* the Diagnostic Statistical Manual (DSM IVR) specifically spells out criteria to define abuse and dependence conditions.
Source: Wikipedia: Addictions
Understanding Drug Abuse and Addiction
Many people view drug abuse and addiction as strictly a social problem. Parents, teens, older adults, and other members of the community tend to characterize people who take drugs as morally weak or as having criminal tendencies. They believe that drug abusers and addicts should be able to stop taking drugs if they are willing to change their behavior.
These myths have not only stereotyped those with drug-related problems, but also their families, their communities, and the health care professionals who work with them. Drug abuse and addiction comprise a public health problem that affects many people and has wide-ranging social consequences. It is NIDA's goal to help the public replace its myths and long-held mistaken beliefs about drug abuse and addiction with scientific evidence that addiction is a chronic, relapsing, and treatable disease.
Addiction does begin with drug abuse when an individual makes a conscious choice to use drugs, but addiction is not just "a lot of drug use." Recent scientific research provides overwhelming evidence that not only do drugs interfere with normal brain functioning creating powerful feelings of pleasure, but they also have long-term effects on brain metabolism and activity. At some point, changes occur in the brain that can turn drug abuse into addiction, a chronic, relapsing illness. Those addicted to drugs suffer from a compulsive drug craving and usage and cannot quit by themselves. Treatment is necessary to end this compulsive behavior.
A variety of approaches are used in treatment programs to help patients deal with these cravings and possibly avoid drug relapse. NIDA research shows that addiction is clearly treatable. Through treatment that is tailored to individual needs, patients can learn to control their condition and live relatively normal lives.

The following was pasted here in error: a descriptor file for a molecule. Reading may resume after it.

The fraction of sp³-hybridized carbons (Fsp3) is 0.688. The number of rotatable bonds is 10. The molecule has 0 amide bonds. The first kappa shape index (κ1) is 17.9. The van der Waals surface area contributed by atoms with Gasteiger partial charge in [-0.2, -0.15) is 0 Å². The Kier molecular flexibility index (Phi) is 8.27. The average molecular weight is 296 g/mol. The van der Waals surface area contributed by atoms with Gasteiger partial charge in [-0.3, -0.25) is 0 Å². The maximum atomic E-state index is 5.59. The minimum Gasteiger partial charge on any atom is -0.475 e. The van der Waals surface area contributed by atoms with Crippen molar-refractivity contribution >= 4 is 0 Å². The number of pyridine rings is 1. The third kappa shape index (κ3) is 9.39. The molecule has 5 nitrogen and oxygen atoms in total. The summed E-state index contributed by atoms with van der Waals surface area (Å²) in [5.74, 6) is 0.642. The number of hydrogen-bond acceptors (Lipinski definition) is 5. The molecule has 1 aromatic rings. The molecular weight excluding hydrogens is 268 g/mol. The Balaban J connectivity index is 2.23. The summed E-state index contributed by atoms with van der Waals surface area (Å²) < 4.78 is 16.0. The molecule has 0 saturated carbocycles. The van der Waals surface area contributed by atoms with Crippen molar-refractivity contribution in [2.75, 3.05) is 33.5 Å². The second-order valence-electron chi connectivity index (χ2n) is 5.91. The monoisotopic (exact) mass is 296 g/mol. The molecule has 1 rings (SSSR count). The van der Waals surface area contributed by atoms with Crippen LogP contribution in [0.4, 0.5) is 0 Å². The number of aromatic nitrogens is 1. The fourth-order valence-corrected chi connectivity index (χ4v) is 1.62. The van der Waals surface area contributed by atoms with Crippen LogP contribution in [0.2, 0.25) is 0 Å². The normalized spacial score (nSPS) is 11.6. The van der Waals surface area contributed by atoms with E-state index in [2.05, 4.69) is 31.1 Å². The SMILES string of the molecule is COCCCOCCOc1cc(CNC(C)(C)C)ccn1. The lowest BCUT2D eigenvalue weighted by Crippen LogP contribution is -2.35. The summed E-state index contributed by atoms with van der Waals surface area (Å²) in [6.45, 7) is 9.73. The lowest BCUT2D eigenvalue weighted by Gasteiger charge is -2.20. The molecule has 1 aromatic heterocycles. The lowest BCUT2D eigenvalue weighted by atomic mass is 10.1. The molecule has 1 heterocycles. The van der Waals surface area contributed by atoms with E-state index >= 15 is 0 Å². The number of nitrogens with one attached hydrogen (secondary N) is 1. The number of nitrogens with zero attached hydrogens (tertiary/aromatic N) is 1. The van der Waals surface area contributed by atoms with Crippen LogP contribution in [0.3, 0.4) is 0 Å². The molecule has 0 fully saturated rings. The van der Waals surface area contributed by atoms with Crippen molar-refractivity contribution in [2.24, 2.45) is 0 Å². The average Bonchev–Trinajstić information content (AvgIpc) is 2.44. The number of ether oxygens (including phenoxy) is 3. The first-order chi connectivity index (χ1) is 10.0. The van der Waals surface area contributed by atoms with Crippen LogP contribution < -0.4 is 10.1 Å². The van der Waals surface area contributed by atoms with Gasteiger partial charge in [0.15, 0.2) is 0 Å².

Treatment can have a profound effect not only on drug abusers, but on society as a whole by significantly improving social and psychological functioning, decreasing related criminality and violence, and reducing the spread of AIDS. It can also dramatically reduce the costs to society of drug abuse.
Understanding drug abuse also helps in understanding how to prevent use in the first place. Results from NIDA-funded prevention research have shown that comprehensive prevention programs that involve the family, schools, communities, and the media are effective in reducing drug abuse. It is necessary to keep sending the message that it is better to not start at all than to enter rehabilitation if addiction occurs.
A tremendous opportunity exists to effectively change the ways in which the public understands drug abuse and addiction because of the wealth of scientific data NIDA has amassed. Overcoming misconceptions and replacing ideology with scientific knowledge is the best hope for bridging the "great disconnect" - the gap between the public perception of drug abuse and addiction and the scientific facts.
Source: National Institute on Drug Abuse